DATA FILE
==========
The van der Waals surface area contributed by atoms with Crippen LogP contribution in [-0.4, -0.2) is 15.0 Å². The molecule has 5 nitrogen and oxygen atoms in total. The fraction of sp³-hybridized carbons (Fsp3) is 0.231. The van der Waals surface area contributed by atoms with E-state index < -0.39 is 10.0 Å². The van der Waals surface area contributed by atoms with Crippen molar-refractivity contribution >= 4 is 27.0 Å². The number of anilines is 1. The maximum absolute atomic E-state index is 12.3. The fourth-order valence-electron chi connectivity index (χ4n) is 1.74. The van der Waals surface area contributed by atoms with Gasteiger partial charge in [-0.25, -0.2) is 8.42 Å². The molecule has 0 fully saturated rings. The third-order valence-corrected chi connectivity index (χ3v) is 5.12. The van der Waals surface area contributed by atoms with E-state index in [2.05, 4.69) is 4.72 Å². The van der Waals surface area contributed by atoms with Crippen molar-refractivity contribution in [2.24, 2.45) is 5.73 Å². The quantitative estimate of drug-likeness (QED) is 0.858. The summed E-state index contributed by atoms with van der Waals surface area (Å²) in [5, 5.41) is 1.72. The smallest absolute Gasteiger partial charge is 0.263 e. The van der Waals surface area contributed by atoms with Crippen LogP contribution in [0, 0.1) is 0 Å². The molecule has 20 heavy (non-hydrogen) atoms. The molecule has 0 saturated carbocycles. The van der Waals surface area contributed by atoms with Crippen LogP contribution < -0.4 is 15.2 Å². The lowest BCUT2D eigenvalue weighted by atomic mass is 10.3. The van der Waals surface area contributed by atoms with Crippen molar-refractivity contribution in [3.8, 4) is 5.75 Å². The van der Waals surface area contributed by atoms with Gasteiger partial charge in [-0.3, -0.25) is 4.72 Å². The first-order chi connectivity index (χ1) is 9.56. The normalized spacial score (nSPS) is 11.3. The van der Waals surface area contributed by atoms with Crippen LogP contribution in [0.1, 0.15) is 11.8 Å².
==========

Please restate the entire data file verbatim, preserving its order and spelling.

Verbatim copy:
The van der Waals surface area contributed by atoms with Crippen LogP contribution in [-0.4, -0.2) is 15.0 Å². The molecule has 5 nitrogen and oxygen atoms in total. The fraction of sp³-hybridized carbons (Fsp3) is 0.231. The van der Waals surface area contributed by atoms with E-state index < -0.39 is 10.0 Å². The van der Waals surface area contributed by atoms with Crippen molar-refractivity contribution >= 4 is 27.0 Å². The number of anilines is 1. The maximum absolute atomic E-state index is 12.3. The fourth-order valence-electron chi connectivity index (χ4n) is 1.74. The van der Waals surface area contributed by atoms with Gasteiger partial charge in [-0.25, -0.2) is 8.42 Å². The molecule has 0 fully saturated rings. The third-order valence-corrected chi connectivity index (χ3v) is 5.12. The van der Waals surface area contributed by atoms with E-state index in [2.05, 4.69) is 4.72 Å². The van der Waals surface area contributed by atoms with Crippen molar-refractivity contribution in [2.24, 2.45) is 5.73 Å². The quantitative estimate of drug-likeness (QED) is 0.858. The summed E-state index contributed by atoms with van der Waals surface area (Å²) in [5, 5.41) is 1.72. The smallest absolute Gasteiger partial charge is 0.263 e. The van der Waals surface area contributed by atoms with Crippen LogP contribution in [0, 0.1) is 0 Å². The molecule has 20 heavy (non-hydrogen) atoms. The molecule has 0 saturated carbocycles. The van der Waals surface area contributed by atoms with Crippen LogP contribution < -0.4 is 15.2 Å². The lowest BCUT2D eigenvalue weighted by atomic mass is 10.3. The van der Waals surface area contributed by atoms with Crippen molar-refractivity contribution in [3.8, 4) is 5.75 Å². The van der Waals surface area contributed by atoms with Gasteiger partial charge in [-0.3, -0.25) is 4.72 Å². The first-order chi connectivity index (χ1) is 9.56. The normalized spacial score (nSPS) is 11.3. The van der Waals surface area contributed by atoms with Crippen LogP contribution in [0.1, 0.15) is 11.8 Å².